by Jeremy Leaming
President Obama promised but failed to shutter the Guantánamo Bay military prison and has refused to launch an investigation into the use of torture at the prison and other unknown or “black sites.” But groups like Human Rights Watch and many others, including inmates at the prison, strive to highlight the injustices and atrocities of the prison, rendition and military commissions.
It’s not an easy endeavor in a nation where polls suggest that many people are not terribly concerned about the rights of people who the American government has labeled terrorist suspects. In a piece for The New York Times op-ed page that garnered notice, Samir Najl al Hasan Moqbel, a prisoner at Guantánamo for more than 10 years, explained his reasons for going on a hunger strike. He’s never been charged with a crime, he has been left to languish in a dark hole, where prison officials brutally force-feed him. “The situation is desperate now,” he writes. “All of the detainees are suffering deeply. At least 40 people are on a hunger strike. People are fainting with exhaustion every day. I have vomited blood.”
It has been widely documented that military detainees have been tortured at Guantánamo and other unknown or “black” sites overseas, with the knowledge of top administration officials in the administration of George W. Bush. In 2011, Human Rights Watch issued a report documenting evidence that top Bush administration officials, including the president, approved of torture. (Office of Legal Counsel memoranda were eventually made public reveling the lengths attorneys took to justify torture.) The Constitution Project, as reported by The New York Times’ Scott Shane, has released an exhaustive report, more like a book, that adds “considerable detail” to the treatment of military detainees. See the group’s Task Force on Detainee Treatment.
Another report from Seton Hall School of Law provides more evidence that the Guantánamo military tribunals are a sham.
In “Spying on Attorneys at Gitmo,” the Seton Hall School of Law’s Center for Policy & Research, details a system of “surveillance and recording” devices in “designated attorney-client meeting rooms at the military prison.”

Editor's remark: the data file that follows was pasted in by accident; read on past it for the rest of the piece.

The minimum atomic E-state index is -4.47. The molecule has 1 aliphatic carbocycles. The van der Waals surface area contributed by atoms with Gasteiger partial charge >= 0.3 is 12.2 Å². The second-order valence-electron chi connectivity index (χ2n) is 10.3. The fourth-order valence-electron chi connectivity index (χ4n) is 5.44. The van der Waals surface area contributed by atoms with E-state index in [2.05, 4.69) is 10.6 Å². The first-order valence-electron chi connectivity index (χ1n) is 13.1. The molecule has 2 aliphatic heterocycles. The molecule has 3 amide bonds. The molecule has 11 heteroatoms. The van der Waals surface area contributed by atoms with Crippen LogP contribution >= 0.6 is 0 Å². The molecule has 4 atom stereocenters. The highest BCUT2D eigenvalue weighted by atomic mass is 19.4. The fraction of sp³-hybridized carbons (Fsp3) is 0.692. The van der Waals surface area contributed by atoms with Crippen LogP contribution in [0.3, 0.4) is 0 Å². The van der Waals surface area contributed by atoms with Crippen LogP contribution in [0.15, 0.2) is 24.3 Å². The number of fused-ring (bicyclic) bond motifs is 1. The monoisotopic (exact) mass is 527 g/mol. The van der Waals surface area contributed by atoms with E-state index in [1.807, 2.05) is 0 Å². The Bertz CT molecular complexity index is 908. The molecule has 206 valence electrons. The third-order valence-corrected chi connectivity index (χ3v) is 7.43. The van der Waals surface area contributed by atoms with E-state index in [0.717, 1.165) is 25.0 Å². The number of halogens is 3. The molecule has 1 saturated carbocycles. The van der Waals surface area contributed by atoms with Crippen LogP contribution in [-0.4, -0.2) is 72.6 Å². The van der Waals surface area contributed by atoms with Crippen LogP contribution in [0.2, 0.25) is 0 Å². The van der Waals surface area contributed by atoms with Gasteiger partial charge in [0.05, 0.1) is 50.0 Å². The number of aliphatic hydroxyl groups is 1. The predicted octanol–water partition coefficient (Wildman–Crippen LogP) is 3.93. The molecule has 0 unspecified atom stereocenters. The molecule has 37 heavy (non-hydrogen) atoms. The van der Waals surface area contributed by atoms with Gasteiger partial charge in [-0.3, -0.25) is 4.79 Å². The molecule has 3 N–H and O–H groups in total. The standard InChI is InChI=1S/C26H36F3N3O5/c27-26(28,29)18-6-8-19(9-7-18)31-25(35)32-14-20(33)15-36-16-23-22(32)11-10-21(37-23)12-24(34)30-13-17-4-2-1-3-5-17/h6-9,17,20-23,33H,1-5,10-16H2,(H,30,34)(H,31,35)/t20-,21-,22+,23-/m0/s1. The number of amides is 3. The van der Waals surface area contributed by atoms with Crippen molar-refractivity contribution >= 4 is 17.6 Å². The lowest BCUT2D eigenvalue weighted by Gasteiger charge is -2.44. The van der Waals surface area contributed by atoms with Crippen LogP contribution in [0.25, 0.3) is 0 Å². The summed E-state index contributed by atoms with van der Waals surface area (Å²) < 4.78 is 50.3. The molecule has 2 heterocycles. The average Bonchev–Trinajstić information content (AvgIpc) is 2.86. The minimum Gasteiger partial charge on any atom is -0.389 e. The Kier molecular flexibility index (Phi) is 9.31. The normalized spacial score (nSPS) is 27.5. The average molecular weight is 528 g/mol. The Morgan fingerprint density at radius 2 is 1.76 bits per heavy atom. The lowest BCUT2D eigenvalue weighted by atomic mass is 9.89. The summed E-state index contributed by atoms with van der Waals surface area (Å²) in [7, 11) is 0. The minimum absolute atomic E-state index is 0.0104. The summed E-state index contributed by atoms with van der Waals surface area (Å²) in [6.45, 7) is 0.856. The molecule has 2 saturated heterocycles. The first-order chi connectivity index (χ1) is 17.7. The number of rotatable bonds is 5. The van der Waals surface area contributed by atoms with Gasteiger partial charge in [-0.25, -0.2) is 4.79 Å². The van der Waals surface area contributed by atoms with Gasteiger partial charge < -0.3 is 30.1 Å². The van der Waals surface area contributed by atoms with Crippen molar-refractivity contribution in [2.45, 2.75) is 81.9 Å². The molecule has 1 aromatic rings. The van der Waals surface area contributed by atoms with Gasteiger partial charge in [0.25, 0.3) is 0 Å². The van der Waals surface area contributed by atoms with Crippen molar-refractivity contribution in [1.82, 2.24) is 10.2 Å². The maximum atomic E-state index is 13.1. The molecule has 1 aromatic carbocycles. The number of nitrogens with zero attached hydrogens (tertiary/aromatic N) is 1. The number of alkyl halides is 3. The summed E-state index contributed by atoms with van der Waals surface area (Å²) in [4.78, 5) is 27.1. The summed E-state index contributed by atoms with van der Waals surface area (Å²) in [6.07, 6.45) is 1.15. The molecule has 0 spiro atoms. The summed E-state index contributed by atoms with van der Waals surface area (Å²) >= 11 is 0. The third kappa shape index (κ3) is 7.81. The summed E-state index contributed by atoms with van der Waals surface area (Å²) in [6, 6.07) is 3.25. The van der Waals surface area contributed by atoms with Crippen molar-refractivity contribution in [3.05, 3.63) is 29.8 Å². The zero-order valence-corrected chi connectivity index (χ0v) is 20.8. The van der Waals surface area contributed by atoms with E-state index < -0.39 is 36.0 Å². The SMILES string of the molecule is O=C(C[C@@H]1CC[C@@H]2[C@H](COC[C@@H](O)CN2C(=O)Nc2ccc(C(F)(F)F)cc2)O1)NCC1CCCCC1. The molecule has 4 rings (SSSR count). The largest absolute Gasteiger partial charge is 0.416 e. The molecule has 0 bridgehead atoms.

Law Professor Mark Denbeaux, director of the law school’s policy and research center, said government surveillance of conversations between attorneys and military detainees greatly undermines the already wobbly legitimacy of the military commissions.
Denbeaux said in a statement about the report, “It is now clear that the government has secretly implanted surveillance equipment in the meeting rooms that has spying capacities that are inexplicable unless being utilized to eavesdrop on confidential attorney client communications. The court must determine the extent to which such communications have been penetrated: if the government spying allows the government to know an attorney’s defense before trial, the proceeding ceases to be a trail and is reduced to a farce.”
The Seton Hall report concludes that lawyers for the military prisoners “can no longer assure their clients that the government is not listening to their conversations or reading or recording the attorneys’ written notes.”
The report documents that:
Listening devices in the attorney-client meeting rooms are disguised as smoke detectors.
The listening devices are so hypersensitive that they can detect even whispers between attorneys and their clients.
Cameras in the attorney-client meeting rooms are so powerful that they can read attorneys’ handwritten notes and other confidential documents.
The cameras can be operated secretly from a location outside of the room.
The attorney-client meeting rooms turn out to have been the former CIA interrogation facility.
Importantly, the CIA recording equipment was upgraded after the CIA left.
In post, “Obama’s Gitmo Disgrace,” Andrew Sullivan highlighting the Seton Hall report, writes, “Under those conditions, how can there be even a semblance of a fair trial? And if you were subjected to such a farce, and knew that you were being prevented from ever leaving prison where you were wrongfully detained in the first place, would you go on hunger strike? You’ve been captured by military forces with no charges, taken to a torture camp, hooded and shackled, beaten and tortured, and now – even when found innocent – kept in the same black hole of indefinite detention. Yes, I’d go on hunger strike.”